7-Minute Bhagavatam

7-Minute Bhagavatam

Srimad-Bhagavatam 1.2.3
by
Gopiparanadhana Dasa
Language 
English
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Śrīmad-Bhāgavatam 1.2.3
Continuing the explanation of the second chapter of Śrīmad-Bhāgavatam with verse three:
yaḥ svānubhāvam akhila-śruti-sāram ekam
 adhyātma-dīpam atititīrṣatāṁ tamo ’ndham
saṁsāriṇāṁ karuṇayāha purāṇa-guhyaṁ
 taṁ vyāsa-sūnum upayāmi guruṁ munīnām
“Let me offer my respectful obeisances unto him [Śuka], the spiritual master of all sages, the son of Vyāsadeva, who, out of his great compassion for those gross materialists who struggle to cross over the darkest regions of material existence, spoke this most confidential supplement to the cream of Vedic knowledge, after having personally assimilated it by experience.”
Although as described in the previous verse Śrī Śukadeva was indifferent to everything of this world – even to having the greatest sage as his father – nonetheless, Śrīmad-Bhāgavatam had such an effect on him that it made him want to help the fallen souls of this world by sharing the Bhāgavatam with them. Sūta Gosvāmī remembers this amazing compassion of his guru here at the beginning of his narration at Naimiṣāraṇya, and since he remembers this appreciation constantly, he will echo it again in different words at the end of the twelfth canto, in the verse beginning sva-sukha-nibhṛta.
Sūta praises Śukadeva as the “the spiritual master of all sages,” and with the word upayāmi expresses that he is Śukadeva’s disciple and is approaching him for shelter. In the last chapter of this canto, Sūta will recount how the greatest sages came to be present at Śrī Śukadeva’s narration of the Bhāgavatam. These included Śukadeva’s father Vyāsa and his father’s guru Nārada, both of whom were happy to sit and hear at Śukadeva’s feet.
The great son of Vyāsa came to the shore of the Gaṅgā not only out of concern for King Parīkṣit but because he felt compassion for those who were not yet born: the miserable people of Kali-yuga. In this age, which began during the long sacrifice at Naimiṣāraṇya, materialism pervades so completely that hardly anyone can avoid being dragged into it. A very few try to hold on to the enlightenment offered by philosophy to keep themselves afloat, but as Śrī Śukadeva knew from his own experience, for the real satisfaction of the self something more effective than impersonal knowledge is needed. Śukadeva broadcast Śrīmad-Bhāgavatam for the good of anyone who wants to be saved from spiritual darkness.
Śrī Sūta says several things here to characterize the Bhāgavatam:
Svānubhāvam: The Bhāgavatam was not simply memorized by Śukadeva; it was the very focus of his life, inspiring in him full remembrance of the pleasure pastimes of Kṛṣṇa and His devotees. Or, taking another meaning of svānubhāvam – as an adjective describing the Bhāgavatam itself – the influence (anubhāva) of this book is unique (sva).
Akhila-śruti-sāram: Sāra means, literally, “cream extracted from milk,” or more figuratively, “essence.” The Vedic śrutis are the foundation of all spiritual knowledge. The Upaniṣads distill the philosophical conclusions of the śrutis in regard to the Absolute Truth. The Vedānta-sūtras of Kṛṣṇa-dvaipāyana Vyāsa reconcile and explain most essentially the ideas of the Upaniṣads. And Śrīmad-Bhāgavatam is the cream of this cream of the cream of all the śrutis, the natural commentary on Vedānta written by the same author.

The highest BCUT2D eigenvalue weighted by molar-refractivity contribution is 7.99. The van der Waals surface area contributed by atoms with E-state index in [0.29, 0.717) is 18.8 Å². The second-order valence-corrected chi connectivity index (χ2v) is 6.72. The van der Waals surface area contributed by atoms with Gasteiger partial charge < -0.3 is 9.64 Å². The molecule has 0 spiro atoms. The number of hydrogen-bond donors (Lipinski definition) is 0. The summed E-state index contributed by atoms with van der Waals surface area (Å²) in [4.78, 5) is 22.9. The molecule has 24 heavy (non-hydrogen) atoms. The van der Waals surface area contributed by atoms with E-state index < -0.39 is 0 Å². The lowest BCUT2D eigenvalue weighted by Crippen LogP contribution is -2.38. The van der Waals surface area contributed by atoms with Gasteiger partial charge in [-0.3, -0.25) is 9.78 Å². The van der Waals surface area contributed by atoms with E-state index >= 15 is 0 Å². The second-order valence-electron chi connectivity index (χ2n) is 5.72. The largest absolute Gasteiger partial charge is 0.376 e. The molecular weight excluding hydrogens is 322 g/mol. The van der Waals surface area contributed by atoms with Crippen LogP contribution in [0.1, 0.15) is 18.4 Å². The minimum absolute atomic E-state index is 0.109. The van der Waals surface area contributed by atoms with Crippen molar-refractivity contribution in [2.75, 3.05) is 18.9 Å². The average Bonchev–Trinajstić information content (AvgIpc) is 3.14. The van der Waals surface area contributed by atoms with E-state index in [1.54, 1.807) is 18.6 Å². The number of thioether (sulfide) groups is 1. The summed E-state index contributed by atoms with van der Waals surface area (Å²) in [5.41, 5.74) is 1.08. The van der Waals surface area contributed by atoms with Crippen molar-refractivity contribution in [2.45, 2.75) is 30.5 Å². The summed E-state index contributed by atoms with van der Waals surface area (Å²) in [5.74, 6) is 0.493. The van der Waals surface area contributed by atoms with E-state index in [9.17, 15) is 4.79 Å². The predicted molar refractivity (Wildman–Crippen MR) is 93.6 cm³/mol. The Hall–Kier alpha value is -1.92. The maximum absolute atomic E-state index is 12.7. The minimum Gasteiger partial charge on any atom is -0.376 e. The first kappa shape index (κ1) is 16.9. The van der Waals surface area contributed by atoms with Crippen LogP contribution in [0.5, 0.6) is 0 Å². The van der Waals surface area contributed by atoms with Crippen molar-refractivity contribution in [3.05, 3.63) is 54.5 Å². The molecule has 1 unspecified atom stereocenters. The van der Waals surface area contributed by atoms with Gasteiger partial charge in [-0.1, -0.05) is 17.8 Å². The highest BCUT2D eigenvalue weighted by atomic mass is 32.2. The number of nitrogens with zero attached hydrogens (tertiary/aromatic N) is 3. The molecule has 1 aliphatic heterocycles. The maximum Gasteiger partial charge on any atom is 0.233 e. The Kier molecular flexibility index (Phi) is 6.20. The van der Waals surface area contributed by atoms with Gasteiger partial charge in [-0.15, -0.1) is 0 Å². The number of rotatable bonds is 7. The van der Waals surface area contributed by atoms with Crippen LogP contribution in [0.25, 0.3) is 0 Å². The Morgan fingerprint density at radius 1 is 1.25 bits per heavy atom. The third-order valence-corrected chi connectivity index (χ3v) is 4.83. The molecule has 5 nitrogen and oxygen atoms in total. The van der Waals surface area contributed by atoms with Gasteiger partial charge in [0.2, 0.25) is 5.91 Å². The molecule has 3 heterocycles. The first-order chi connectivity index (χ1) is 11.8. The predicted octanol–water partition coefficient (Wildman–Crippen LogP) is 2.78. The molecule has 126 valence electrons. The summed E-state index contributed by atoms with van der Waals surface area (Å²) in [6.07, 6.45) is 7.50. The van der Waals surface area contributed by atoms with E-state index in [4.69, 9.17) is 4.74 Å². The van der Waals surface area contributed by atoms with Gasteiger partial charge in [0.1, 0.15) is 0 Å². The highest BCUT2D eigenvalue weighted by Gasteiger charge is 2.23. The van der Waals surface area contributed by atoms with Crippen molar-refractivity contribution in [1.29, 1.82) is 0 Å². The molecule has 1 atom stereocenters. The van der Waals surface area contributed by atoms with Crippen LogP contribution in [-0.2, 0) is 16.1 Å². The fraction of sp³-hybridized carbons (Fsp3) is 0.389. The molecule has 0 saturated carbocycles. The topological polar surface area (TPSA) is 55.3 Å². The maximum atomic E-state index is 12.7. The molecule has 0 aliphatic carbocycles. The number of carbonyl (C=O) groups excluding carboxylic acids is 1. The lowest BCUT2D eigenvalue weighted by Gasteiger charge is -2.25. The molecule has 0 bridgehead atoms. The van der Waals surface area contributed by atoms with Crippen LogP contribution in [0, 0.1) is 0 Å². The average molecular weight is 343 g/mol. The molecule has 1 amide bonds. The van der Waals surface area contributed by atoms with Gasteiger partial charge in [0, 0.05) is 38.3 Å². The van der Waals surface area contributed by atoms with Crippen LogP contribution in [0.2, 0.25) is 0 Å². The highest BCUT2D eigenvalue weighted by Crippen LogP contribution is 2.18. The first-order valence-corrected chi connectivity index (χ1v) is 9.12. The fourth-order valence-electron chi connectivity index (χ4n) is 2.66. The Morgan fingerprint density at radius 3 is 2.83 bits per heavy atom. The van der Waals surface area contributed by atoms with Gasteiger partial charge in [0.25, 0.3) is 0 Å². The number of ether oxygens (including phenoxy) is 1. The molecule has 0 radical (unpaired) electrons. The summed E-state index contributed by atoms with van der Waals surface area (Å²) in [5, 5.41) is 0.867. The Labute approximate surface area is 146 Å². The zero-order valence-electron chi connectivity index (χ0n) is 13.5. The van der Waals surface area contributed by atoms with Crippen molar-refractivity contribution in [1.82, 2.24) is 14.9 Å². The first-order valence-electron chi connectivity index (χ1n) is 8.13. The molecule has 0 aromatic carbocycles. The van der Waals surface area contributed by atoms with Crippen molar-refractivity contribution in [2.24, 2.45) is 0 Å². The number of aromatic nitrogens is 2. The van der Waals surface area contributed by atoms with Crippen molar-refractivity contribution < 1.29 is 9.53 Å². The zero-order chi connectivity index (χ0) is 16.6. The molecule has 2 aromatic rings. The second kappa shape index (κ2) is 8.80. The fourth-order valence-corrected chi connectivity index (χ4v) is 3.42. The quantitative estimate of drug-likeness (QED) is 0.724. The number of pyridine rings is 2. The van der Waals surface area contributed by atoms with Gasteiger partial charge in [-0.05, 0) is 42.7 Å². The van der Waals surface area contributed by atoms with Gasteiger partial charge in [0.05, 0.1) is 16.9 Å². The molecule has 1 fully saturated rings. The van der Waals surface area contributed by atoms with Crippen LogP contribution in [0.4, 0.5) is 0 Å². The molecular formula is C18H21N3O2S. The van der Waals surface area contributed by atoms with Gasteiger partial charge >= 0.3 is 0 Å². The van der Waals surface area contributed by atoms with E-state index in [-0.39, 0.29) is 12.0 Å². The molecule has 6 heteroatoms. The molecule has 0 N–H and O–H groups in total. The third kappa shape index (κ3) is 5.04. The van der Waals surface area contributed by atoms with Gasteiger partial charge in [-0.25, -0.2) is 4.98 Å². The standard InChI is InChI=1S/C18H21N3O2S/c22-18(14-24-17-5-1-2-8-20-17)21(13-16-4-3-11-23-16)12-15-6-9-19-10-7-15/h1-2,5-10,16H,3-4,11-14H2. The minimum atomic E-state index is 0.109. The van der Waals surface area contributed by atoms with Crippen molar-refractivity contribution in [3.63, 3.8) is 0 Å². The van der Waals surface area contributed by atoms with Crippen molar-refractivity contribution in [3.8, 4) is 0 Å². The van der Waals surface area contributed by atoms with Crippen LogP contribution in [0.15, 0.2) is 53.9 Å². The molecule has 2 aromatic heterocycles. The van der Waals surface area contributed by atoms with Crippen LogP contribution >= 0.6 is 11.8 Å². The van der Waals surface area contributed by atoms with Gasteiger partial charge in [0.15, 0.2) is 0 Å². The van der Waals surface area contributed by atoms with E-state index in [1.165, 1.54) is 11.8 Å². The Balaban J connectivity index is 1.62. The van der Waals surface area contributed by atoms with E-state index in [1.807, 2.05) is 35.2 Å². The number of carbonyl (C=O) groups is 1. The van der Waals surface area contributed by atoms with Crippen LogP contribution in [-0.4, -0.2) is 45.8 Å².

Ekam: Because the Bhāgavatam alone can satisfy the aspirations of the most perfect spiritualists – the devotees who envy no one – it has no equal among scriptures.
Adhyātma-dīpam: The spiritual reality underlying phenomenal existence is called adhyātma, which is realized impersonally, as localized in the heart, and most fully as the supreme object of love. With the help of the brilliant light of the Bhāgavatam, Śrī Śukadeva realized the ultimate fullness of this reality, cultivating in his heart the confidential loving pastimes of Kṛṣṇa. This realization of ajita-rucira-līlā attuned his heart perfectly to Kṛṣṇa’s own feelings, causing him to want to reveal the same secrets of kṛṣṇa-līlā even to those trapped in the blindness of ignorance. No mere sage could have this compassion. The other great impersonalist of this age, Śaṅkarācārya, commented on Vedānta-sūtras to bewilder atheists but refrained from commenting on Śrīmad-Bhāgavatam. Some of his followers dared to interpret the Bhāgavatam in an impersonal way and others neglected it, saying that in contrast to the eternal Upaniṣads it was written by Vyāsadeva only five thousand years ago, or else denying even the authority of Vyāsa and ascribing the Bhāgavatam to someone much more recent.
Sūta Gosvāmī, however, knows well all the Purāṇas, and he claims here that Śrīmad-Bhāgavatam is purāṇa-guhyam, the most confidential Purāṇa. Guhyam also means “to be kept hidden” – hidden particularly from Māyāvādīs and materialists uninterested in getting out of illusion. Śrīla Vyāsadeva also kept the Bhāgavatam hidden from others, as described in the twenty-second chapter of the ninth canto; he passed over all his prominent disciples, headed by Paila, whom he had made the first authority on the Ṛg Veda, and instead entrusted this most precious essence of the Vedas to Śukadeva.